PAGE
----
Having carried the idea of making restaurant-quality trail-food since their time cooking on the JMT. These mass produced options simply didn’t live up to their idea of what trail-food is or could be. They imagined easy to carry and cook nutritionally rich additive-free meals that naturally tasted good.
Things didn’t start moving forward until some years later, after sharing this idea with their longtime friend Mayuko Shimizu. Soon after, the three of them set about the challenge of making a new healthy trail-food prepared using mostly organic local seasonal ingredients. The result being The Small Twist Trailfoods. A series of handmade additive-free dehydrated meals, developed from their favourite home cooked dishes.
On days when they’re not serving customers or preparing The Small Twist Trailfoods, you can find Yuka and Kosuke in the mountains. Backcountry skiing and snowboarding in winter or on multi-pitch climbs in warmer months. Always with a Small Twist Trailfoods in their packs, the perfect excuse to slow down, cook and enjoy the sense of altitude and accomplishment.
You are what you eat.
Each conversation we have, I learn something new and usually it isn’t long before someone says “You are what you eat”. Yuka explains further; our bodies are made from the food we eat. Yet our health is not solely reliant on this, but dependent on nature’s whole ecosystem. One of the three macrobiotic principles is ‘body, soil & mind’. This means that we shouldn’t consider our bodies separate from the land where we live. They are intrinsically and reciprocally linked. By eating the crops (and animals) that are available seasonally and locally, our bodies and minds will be nourished throughout the year. Vegetables in season grow well and healthy without the use of unnecessary agrochemicals.
We must also consider the health of the people who grow our produce and the soil and land where it is grown. All are connected, the farmers, animals, insects, plants and microorganisms who live on and in the soil as well as the groundwater, rivers and oceans.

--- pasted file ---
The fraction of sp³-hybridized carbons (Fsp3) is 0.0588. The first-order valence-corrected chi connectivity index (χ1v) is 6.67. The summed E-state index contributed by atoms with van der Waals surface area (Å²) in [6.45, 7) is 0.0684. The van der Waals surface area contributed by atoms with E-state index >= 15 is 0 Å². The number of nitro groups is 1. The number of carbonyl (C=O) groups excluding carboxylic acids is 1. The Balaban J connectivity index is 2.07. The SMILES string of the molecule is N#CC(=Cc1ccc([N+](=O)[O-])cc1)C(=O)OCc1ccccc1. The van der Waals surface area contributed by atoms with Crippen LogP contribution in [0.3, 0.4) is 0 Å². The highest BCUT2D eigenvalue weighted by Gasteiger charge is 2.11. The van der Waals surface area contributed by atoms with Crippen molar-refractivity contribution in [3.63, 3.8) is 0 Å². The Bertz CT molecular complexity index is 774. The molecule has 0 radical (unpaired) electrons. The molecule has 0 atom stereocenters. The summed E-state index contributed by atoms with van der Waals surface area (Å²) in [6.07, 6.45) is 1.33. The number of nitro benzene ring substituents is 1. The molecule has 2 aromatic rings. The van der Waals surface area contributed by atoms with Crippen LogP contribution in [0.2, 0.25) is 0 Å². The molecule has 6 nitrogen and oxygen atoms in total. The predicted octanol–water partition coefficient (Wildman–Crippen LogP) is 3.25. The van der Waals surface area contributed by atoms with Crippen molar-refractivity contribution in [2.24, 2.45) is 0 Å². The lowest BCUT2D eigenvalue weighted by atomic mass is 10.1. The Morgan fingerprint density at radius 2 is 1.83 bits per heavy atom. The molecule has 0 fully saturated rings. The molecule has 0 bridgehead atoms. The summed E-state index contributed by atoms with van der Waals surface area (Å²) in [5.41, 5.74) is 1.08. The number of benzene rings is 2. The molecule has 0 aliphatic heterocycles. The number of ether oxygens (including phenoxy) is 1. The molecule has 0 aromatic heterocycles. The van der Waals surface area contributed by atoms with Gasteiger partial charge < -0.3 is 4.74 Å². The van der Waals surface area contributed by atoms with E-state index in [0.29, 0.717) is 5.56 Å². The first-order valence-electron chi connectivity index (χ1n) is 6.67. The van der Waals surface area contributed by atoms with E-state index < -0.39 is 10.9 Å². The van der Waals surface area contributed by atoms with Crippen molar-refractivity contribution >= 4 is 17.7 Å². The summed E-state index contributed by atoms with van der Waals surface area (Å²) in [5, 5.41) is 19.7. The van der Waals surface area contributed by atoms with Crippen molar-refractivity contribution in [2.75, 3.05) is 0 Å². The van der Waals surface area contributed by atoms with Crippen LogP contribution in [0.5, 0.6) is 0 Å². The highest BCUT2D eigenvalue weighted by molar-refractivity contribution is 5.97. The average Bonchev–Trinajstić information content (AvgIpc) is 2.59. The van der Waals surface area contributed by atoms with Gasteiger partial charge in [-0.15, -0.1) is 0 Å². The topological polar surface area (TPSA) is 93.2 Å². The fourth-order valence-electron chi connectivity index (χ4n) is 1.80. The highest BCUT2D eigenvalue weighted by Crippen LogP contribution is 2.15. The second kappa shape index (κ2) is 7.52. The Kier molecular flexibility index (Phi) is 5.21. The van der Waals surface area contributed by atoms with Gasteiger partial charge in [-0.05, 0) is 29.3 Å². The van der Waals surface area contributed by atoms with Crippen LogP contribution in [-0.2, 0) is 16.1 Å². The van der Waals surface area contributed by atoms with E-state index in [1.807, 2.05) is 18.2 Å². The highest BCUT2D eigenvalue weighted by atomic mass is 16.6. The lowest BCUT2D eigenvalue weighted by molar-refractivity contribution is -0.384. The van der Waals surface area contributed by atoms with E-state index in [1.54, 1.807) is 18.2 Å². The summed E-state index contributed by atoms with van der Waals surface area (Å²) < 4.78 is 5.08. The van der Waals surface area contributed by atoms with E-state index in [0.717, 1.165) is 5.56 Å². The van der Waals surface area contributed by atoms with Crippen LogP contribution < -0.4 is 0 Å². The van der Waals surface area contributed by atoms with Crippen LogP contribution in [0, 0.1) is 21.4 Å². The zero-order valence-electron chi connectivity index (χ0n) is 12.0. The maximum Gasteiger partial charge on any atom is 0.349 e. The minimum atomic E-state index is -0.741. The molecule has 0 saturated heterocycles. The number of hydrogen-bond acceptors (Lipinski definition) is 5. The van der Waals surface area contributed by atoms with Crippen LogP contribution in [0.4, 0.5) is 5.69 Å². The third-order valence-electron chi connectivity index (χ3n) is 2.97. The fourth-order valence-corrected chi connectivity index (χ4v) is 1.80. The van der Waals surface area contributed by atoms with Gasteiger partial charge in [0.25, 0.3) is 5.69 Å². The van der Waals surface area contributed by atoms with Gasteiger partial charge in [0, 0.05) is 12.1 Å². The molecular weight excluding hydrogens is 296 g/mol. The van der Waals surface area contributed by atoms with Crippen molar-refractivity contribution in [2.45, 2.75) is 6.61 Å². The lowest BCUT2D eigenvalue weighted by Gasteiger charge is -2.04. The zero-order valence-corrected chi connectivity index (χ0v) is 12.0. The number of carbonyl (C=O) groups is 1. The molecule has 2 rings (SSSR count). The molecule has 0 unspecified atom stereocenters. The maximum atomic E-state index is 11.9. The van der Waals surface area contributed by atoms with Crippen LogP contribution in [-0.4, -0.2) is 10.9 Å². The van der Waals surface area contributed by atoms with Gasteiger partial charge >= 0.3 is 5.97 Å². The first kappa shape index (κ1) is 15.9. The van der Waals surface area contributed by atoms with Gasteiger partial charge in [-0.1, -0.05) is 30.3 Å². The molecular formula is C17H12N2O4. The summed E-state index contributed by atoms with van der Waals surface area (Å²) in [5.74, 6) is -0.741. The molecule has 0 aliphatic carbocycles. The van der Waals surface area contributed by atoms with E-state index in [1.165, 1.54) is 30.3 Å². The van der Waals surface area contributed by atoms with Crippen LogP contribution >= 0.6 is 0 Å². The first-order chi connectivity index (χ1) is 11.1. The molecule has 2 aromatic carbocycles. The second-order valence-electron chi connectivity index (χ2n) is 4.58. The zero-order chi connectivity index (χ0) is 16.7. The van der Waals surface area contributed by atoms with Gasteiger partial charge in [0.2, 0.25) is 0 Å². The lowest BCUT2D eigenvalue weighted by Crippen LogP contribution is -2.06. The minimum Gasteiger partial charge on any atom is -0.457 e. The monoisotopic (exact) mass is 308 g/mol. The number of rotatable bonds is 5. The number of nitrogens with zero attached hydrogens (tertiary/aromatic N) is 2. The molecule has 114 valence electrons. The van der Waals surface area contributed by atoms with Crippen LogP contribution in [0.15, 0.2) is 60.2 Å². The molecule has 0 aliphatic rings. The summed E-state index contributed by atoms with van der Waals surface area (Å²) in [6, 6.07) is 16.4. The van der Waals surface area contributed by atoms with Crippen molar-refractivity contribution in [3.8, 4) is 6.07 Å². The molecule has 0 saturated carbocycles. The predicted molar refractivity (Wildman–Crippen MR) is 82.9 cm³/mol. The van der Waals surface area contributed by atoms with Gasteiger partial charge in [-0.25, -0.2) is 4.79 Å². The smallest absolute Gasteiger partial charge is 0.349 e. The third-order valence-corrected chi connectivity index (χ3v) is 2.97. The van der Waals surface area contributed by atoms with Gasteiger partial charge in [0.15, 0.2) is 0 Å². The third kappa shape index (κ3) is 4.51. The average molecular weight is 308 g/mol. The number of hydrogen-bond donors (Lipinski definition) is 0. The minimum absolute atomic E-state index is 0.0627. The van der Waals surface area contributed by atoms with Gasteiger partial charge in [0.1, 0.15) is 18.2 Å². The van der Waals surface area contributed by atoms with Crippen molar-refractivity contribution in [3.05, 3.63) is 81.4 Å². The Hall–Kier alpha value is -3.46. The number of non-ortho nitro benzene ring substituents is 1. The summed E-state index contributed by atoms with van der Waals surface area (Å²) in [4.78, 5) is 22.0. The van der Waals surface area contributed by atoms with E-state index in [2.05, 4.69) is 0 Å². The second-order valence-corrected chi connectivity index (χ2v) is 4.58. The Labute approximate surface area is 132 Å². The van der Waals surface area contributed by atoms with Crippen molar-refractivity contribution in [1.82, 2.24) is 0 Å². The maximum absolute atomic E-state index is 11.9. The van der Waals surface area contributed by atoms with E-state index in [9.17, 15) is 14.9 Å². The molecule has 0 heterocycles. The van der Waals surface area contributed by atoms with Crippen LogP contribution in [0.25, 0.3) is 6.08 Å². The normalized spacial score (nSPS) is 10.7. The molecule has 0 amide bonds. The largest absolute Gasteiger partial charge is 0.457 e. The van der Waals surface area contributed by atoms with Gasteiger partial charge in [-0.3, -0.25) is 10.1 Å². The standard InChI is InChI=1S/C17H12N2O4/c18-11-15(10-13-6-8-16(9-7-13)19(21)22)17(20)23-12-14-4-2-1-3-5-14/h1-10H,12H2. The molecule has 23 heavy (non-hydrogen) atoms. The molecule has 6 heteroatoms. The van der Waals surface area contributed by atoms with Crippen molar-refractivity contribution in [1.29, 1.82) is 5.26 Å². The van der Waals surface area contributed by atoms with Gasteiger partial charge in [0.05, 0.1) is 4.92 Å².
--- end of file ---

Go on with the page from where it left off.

“We believe that we should look at things from a bigger perspective and think and act as if it were about us.”
Not only the careful selection and preparation of fresh ingredients, but this holistic view of nature and food goes into their cooking. Their altruistic enthusiasm for all things outdoors and all things food is infectious. This can be tasted in every meal they prepare at DILL or in every packet of The Small Twist Trailfoods you prepare on the trail. Doing what they can not only for their customers and society at large, but for the environment and the planet as a whole. “It is not about what we do specifically, but about doing the best we can at any given moment.”
Finally I asked for their thoughts on success? “Success to us is to be able to do our best in the moment and feel happy about the little things.”
I, for one, am happy for the little things called The Small Twist Trailfoods and honoured to call Yuka & Kosuke my friends. Writing this story, I realised that it’s been far too long since I last visited them. Yet every time I cook a Small Twist lunch, I feel connected to them, the farmers and the soil.
…and so it goes.
Photographs courtesy of Kosuke Yamato – © Copyright Kosuke Yamato 2022 or James Gibson – © Copyright James Gibson.